Original article can be found here: http://www.cbc.ca



EDMONTON -- A report says pilot errors were a factor in the crash landing of a small passenger plane onto the frozen surface of Great Slave Lake in the Northwest Territories.

No one onboard the Air Tindi Cessna 208 Caravan was hurt in the Nov. 20, 2014, crash in which the pilot and five passengers had to wait for hours in sub-zero temperatures to be rescued.

Transportation Safety Board investigators say the pilot misjudged icing conditions, the aircraft was too heavy and its load wasn't correctly balanced. The report says these factors reduced the plane's ability to climb and increased its stall speed.

"The pilot's inaccurate situational awareness led to his decision to continue operation of the aircraft in icing conditions that exceeded the aircraft's performance capabilities," says the report released Thursday.

"The severity of the icing conditions encountered and the duration of the exposure resulted in reductions in aerodynamic performance, making it impossible to prevent descent of the aircraft."

Investigators also found shortcomings with passenger briefing procedures and that survival equipment was not accessible.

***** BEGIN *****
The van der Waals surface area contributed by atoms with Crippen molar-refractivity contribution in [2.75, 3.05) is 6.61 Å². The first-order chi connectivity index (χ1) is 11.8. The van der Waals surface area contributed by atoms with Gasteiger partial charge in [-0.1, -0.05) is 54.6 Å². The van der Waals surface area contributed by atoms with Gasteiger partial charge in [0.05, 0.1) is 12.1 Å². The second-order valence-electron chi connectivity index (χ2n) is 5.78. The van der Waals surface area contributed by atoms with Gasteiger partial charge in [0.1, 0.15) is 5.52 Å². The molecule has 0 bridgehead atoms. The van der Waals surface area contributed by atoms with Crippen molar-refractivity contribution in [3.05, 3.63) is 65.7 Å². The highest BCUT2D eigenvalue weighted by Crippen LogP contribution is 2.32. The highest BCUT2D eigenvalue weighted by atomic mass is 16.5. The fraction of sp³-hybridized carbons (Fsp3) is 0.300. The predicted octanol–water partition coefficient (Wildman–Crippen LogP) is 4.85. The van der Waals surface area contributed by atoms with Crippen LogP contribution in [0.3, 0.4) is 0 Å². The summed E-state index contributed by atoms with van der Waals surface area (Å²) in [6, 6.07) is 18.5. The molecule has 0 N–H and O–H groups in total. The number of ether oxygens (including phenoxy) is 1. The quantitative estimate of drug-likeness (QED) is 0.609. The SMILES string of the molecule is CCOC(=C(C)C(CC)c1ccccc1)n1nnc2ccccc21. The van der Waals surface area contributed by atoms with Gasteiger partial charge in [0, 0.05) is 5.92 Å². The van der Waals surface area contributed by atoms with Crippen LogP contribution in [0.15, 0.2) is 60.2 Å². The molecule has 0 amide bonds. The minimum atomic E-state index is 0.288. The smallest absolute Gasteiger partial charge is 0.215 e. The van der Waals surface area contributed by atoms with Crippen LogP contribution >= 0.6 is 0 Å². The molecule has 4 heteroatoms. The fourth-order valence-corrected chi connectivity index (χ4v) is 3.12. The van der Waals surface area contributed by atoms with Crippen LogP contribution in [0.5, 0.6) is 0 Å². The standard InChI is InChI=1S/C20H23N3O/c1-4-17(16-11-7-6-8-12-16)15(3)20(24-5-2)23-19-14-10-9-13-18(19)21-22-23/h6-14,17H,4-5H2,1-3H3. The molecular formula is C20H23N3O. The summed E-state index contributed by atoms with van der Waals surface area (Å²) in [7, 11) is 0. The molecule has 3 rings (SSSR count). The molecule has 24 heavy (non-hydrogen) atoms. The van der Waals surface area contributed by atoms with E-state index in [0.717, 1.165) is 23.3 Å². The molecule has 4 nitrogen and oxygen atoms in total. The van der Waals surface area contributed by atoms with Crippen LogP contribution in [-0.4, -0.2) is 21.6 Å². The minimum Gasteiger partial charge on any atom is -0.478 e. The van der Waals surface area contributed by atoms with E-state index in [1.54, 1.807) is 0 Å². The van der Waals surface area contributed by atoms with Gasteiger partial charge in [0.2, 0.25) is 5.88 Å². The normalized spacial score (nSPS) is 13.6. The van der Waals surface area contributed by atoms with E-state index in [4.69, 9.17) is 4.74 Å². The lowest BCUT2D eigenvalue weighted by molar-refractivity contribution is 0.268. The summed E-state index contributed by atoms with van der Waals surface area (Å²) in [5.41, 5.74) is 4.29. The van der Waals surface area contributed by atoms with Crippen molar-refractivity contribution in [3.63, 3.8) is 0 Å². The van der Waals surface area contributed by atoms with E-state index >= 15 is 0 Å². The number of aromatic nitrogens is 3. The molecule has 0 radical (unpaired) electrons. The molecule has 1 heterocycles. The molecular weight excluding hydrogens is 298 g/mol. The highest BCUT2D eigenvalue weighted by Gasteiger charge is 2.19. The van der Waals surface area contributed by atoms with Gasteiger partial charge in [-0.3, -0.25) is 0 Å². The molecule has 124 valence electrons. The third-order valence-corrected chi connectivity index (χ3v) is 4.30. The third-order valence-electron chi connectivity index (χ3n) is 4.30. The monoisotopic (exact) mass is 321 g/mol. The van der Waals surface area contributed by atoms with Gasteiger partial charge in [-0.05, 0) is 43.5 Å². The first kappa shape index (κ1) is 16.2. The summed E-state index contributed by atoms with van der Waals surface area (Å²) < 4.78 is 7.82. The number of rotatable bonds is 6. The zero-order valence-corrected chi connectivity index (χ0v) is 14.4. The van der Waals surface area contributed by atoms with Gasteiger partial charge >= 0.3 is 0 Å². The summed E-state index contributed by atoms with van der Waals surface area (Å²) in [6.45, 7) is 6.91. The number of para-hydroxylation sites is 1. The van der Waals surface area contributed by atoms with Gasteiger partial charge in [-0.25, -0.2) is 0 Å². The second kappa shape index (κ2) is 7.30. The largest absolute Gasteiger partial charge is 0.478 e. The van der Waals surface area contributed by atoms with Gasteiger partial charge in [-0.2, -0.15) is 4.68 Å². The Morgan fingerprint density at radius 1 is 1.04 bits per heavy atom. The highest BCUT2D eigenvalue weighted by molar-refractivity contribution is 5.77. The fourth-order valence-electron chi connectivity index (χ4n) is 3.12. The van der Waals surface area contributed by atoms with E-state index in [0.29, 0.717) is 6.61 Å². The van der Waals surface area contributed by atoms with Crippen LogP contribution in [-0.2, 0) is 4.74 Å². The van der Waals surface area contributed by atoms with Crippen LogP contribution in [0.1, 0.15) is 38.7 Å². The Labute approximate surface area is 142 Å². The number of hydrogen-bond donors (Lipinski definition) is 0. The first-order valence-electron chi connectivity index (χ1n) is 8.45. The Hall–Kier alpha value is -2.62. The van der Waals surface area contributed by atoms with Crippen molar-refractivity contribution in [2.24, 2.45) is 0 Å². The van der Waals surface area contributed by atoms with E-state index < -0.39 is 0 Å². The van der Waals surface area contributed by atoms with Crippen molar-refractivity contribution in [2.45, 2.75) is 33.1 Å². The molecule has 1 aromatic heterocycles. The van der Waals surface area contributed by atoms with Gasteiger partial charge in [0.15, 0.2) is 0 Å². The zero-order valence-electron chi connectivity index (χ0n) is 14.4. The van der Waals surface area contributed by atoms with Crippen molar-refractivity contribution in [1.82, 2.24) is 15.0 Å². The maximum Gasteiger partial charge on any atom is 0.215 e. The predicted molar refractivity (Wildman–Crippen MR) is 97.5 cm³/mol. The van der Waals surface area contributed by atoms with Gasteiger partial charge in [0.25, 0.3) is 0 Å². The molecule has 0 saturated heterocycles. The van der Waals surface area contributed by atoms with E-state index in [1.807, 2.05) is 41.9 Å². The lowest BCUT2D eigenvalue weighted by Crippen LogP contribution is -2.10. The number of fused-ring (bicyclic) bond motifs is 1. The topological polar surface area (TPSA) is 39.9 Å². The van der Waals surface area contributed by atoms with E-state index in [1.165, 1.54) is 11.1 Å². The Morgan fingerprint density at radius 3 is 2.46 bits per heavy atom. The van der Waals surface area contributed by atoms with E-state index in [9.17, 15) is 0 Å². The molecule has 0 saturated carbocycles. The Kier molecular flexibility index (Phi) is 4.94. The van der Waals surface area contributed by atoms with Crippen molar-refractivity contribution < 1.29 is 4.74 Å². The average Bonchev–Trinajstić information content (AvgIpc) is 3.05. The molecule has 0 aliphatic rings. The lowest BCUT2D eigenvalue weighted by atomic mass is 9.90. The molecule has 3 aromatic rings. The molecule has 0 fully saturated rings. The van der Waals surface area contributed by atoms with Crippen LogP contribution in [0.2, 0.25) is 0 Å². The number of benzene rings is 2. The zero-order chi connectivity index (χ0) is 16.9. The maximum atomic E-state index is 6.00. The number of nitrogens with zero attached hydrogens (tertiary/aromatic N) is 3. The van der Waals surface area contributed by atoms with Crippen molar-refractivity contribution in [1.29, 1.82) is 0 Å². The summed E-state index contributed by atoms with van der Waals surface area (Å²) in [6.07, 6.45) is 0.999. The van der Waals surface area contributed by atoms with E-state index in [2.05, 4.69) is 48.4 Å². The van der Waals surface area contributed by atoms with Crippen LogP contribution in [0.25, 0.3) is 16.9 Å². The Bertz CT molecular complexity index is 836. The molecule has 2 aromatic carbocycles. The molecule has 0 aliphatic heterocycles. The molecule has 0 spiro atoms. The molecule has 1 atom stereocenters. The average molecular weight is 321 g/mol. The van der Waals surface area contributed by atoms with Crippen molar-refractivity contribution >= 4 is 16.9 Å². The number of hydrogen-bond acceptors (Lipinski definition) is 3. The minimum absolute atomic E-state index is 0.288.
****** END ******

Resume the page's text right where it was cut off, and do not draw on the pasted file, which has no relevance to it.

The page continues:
The board says since the crash Air Tindi has improved its pilot training and safety procedures.

The report says the survival skills of the crew and passengers, who managed to light a fire on a nearby island, were indispensable in a situation in which they couldn't get to the plane's survival gear.

Air Tindi President Al Martin said it was a good, factual report and noted the company has been working to improve since the crash, including temporarily grounding its aircraft fleet for a safety review.

"Our focus has been on providing more support for the pilots and making our systems and procedures more robust," he said.

Martin also praised the pilot, who managed to bring the aircraft down safely, and the passengers who worked together to survive following the crash.

"He did an incredible job given the circumstances," he said. "They did an incredible job to look after each other and stay safe. It was brilliant."